In summary, despite a massive financial crisis and regulatory reform, the financial system remains too fragile. Powerful individuals benefit from the fragility, and from the excessive complexity of the regulation, and they get away with maintaining it. Change will not come easily given the entrenched interests of those involved, and the inertia of the system. Appropriate public understanding of the root cause of the problems beyond awareness of some of the obvious symptoms, such as the persistence of too-big-to-fail institutions and many misconduct scandals, and of the true tradeoffs of different policy choices is essential.

The financial sector is an extreme example of deep and broad problems in the nexus of corporate governance and political economy. Corporations claiming to maximize “shareholder value” often cause preventable harm when governments fail to act in the public interest.[18]


[1] Numerous pieces and other materials on these topics are linked from this website on excessive leverage and risk in banking, as well as from my personal website

[2] See Admati and Hellwig (2013a, Chapter 3).

[3] Ensuring that managers would not pass up worthy projects that would have benefitted creditors and increase the total value of the corporation is also extremely challenging to do through debt covenants.

[4] Admati and Hellwig (2019) builds on Admati et al (2018), which shows how the conflicts of interests and inability to fully commit cause heavy borrowing to become “addictive” and why the insights are particularly relevant in banking.

[5] Insured depositors are so passive that they, and the banks, themselves forget that they are actually creditors and that deposits are part of the banks’ debts. For example, John Stumpf, past CEO of Wells Fargo Bank, made the nonsensical claim that because his bank has a lot of retail deposits, it does not have a lot of debt, and he was quoted in a later story whose title referred to Wells Fargo Bank as “debt averse” saying “the last thing I need is debt.” (The first quote is from “Wells Chief warns Fed over Debt proposal,” Tom Braithwaite, Financial Times, June 2, 2013, the second is from “Fed’s Disaster Plan Is Bitter Pill for Debt-Averse Wells Fargo,” Jesse Hamilton and Ian Katz, Bloomberg News, October 29, 2015.) Of course, a truly debt averse Wells Fargo Bank could reduce its indebtedness by retaining its profits or selling new shares. These statements illustrate that despite their extreme indebtedness, banks do not experience the burdens and the market forces that affect other corporations.

[6] A repo transaction is economically equivalent to secured borrowing, i.e., borrowing with the use of collateral, but a repo consists of a simultaneous “sale” of the collateral to the lender and a commitment to buy or repurchase it at a future point of time at a fixed price. Under safe harbor provisions in the U.S. bankruptcy code, many financial sector repo lenders can possess the collateral asset even if the borrower goes into bankruptcy that would typically freeze debt claims.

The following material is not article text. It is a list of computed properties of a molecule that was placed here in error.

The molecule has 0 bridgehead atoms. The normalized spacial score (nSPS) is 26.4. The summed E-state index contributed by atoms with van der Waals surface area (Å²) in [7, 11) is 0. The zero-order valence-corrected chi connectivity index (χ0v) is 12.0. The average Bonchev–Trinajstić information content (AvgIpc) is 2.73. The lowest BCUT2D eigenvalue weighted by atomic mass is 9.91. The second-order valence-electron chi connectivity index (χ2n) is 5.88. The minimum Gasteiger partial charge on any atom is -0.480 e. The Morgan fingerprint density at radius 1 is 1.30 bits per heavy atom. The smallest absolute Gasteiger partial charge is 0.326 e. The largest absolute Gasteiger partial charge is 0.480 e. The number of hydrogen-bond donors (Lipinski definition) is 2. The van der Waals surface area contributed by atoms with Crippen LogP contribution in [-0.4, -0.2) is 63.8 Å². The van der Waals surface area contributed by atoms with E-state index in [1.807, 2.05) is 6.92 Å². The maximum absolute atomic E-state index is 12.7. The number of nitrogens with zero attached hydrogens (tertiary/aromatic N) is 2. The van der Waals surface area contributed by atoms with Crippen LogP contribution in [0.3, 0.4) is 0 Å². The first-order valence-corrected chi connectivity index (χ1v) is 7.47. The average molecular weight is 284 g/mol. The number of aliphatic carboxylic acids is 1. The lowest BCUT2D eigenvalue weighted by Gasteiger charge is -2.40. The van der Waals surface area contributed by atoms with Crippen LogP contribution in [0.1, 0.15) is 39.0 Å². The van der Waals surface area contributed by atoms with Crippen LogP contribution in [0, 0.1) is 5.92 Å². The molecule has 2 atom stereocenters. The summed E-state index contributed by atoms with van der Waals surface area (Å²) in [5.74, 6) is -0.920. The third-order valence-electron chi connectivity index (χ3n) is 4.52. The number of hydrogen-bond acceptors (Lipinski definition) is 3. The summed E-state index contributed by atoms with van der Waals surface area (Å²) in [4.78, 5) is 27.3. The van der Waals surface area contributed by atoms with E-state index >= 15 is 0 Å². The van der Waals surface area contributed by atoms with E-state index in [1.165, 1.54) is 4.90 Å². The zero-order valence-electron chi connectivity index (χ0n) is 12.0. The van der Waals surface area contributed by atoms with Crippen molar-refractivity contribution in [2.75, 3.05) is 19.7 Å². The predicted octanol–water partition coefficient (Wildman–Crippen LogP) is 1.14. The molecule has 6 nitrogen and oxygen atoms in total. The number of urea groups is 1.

[7] For a discussion of implicit guarantees and some of the efforts to estimate them, see Admati (2014) and Gudmundsson (2016).

[8] See Admati and Hellwig (2013, Chapter 5) and Eisinger and Partnoy (2013).

[9] See, for example, Haldane et al. (2010) and Turner (2010).

[10] Singh and Alam (2018) show that current measures of indebtedness are misleading because they do not account properly for exposures off balance sheet. The authors assess these exposures to be larger than in 2007 just ahead of the financial crisis.

[11] Cochrane (2013) captures the spirit of the answer, namely requiring enough equity that it no longer matters because the downside risk is borne by shareholders.

[12] Roe and Troege (2018) discuss the distortion created by tax subsidies of bank debt and propose changes specific to banking.

[13] Jorda et al. (2016) show that banks and households have become heavily indebted through mortgages in the second half of the 20th century and that mortgage credit has been important in understanding the increased financialization, the fragility of advanced economies, and the dynamics of business cycles.

[14] Morrison et al. (2014) argue convincingly that the safe harbor rules for repos should apply much more narrowly and the 2005 law should be repealed and the 1984 version remain in effect. See also Partnoy and Skeel (2007) and Jackson and Skeel (2012), which also describe the similar bankruptcy treatment of derivatives.